Why does this matter? Let’s take a look at how venture funding works:

1) Company makes product
2) Company pitches investors
3) Investors give company money
4) Company uses money to hire engineers and make a better product, and…
5) Acquire users through ads and/or building their sales team. Next…
6) With more users and revenue, company comes back to VC’s to raise more money at a higher valuation. Then, they do more of 4-5
7) After repeated rounds of VC funding, the company either gets acquired or goes public. VCs cash out.

But Chinese companies cannot go public in the US for the forseeable future, and even a listing in China may not be possible, as Ant Group proved. And if the Chinese authorities think a US listing brings security risks, surely the acquisition of a Chinese tech firm by a US company would be even riskier and thus also off limits.

What does that leave in terms of exits? Acquisition by a Chinese tech company, which means a lot fewer and smaller potential acquirers. The only other option is an IPO in China, providing the company doesn’t offend anyone. But the Chinese stock market is just 1/4th the size of the US one, so the payoff may be much smaller.

No exit means no investment. For VC firms, the exit is the entire point!

Unlike in China, firms in the US and elsewhere will be able to choose whatever exit is the most lucrative. That means they’ll be able to raise venture capital much more easily. That money will let them hire the best engineers, build the best products, and acquire tons of customers, leaving Chinese firms in the dust.

A couple of years ago, I thought the Chinese technology industry might overtake the US. I don’t think that anymore. With the government’s hand ever heavier, I see Chinese technology falling further and further behind.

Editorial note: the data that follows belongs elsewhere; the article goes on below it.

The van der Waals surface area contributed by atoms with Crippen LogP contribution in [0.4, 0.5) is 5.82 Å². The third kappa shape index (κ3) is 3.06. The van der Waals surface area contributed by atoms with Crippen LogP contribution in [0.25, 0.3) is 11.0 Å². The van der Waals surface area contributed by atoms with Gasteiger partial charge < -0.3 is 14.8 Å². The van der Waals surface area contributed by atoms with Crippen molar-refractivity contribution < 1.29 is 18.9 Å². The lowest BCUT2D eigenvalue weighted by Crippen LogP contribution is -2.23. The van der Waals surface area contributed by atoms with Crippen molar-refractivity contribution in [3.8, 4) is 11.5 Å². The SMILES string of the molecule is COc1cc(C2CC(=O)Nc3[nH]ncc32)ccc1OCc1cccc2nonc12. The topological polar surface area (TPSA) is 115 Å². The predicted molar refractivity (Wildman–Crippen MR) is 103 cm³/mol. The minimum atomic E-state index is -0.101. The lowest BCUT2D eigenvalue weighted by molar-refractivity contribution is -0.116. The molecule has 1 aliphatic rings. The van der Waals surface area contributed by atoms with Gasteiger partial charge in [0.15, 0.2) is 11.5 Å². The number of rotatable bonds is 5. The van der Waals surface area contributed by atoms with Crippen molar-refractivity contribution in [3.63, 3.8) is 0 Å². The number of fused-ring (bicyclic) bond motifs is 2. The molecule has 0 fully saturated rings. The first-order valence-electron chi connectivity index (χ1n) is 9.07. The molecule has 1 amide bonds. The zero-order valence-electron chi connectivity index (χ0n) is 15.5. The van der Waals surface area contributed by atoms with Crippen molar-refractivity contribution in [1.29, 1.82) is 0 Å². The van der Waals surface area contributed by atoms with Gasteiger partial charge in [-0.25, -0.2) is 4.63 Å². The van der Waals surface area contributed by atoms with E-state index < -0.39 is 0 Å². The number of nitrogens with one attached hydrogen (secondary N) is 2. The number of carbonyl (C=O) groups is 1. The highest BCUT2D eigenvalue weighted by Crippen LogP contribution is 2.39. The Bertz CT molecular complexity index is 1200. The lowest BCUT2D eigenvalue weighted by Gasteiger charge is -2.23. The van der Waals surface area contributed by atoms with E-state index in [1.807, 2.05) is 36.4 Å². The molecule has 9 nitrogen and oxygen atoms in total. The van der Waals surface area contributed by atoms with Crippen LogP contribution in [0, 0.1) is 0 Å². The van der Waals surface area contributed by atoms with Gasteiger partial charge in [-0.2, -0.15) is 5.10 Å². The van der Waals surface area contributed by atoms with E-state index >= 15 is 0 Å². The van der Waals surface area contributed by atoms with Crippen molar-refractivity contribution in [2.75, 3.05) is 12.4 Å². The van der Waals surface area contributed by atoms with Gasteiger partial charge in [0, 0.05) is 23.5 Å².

The Chinese people have proven they have the skills to compete. But will their government let them?

More on tech:

CHINA IS KILLING ITS TECH INDUSTRY

WHY I JUST INVESTED IN GAUGE, THE BEST WAY TO SELL YOUR CAR

WHY I JUST INVESTED IN CRAFTER, MAKER OF THE MOST BEAUTIFUL ARTS AND CRAFTS KITS IN THE WORLD

Photo: “Vice President Xi Jinping” by nznationalparty is licensed under CC BY-NC-ND 2.0

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Save Money on Stuff I Use:

Fundrise

This platform lets me diversify my real estate investments so I’m not too exposed to any one market. I’ve invested since 2018 and returns have been good so far. More on Fundrise in this post.

If you decide to invest in Fundrise, you can use this link to get your management fees waived for 90 days. With their 1% management fee, this could save you $250 on a $100,000 account. I will also get a fee waiver for 90-365 days, depending on what type of account you open.

iHerb

The only place I buy vitamins and supplements. I recently placed an order and received it in less than 48 hours with free shipping! I compared the prices and they were lower than Amazon. I also love how they test a lot of the vitamins so that you know you’re getting what the label says. This isn’t always the case with supplements.

Use this link to save 5%! I’ll also get 5% of however much you spend, at no cost to you.

Misfits Market

My wife and I have gotten organic produce shipped to our house by Misfits for over a year. It’s never once disappointed me. Every fruit and vegetable is super fresh and packed with flavor. I thought radishes were cold, tasteless little lumps at salad bars until I tried theirs! They’re peppery, colorful and crunchy! I wrote a detailed review of Misfits here.

Use this link to sign up and you’ll save $10 on your first order. I’ll also get $10.

China Is Killing its Tech Industry

Major news over the holiday weekend as the Chinese government required all app stores in China to remove the Didi Chuxing app. Didi is the Chinese equivalent to Uber, and dominates shared rides in the country, along with a major presence abroad: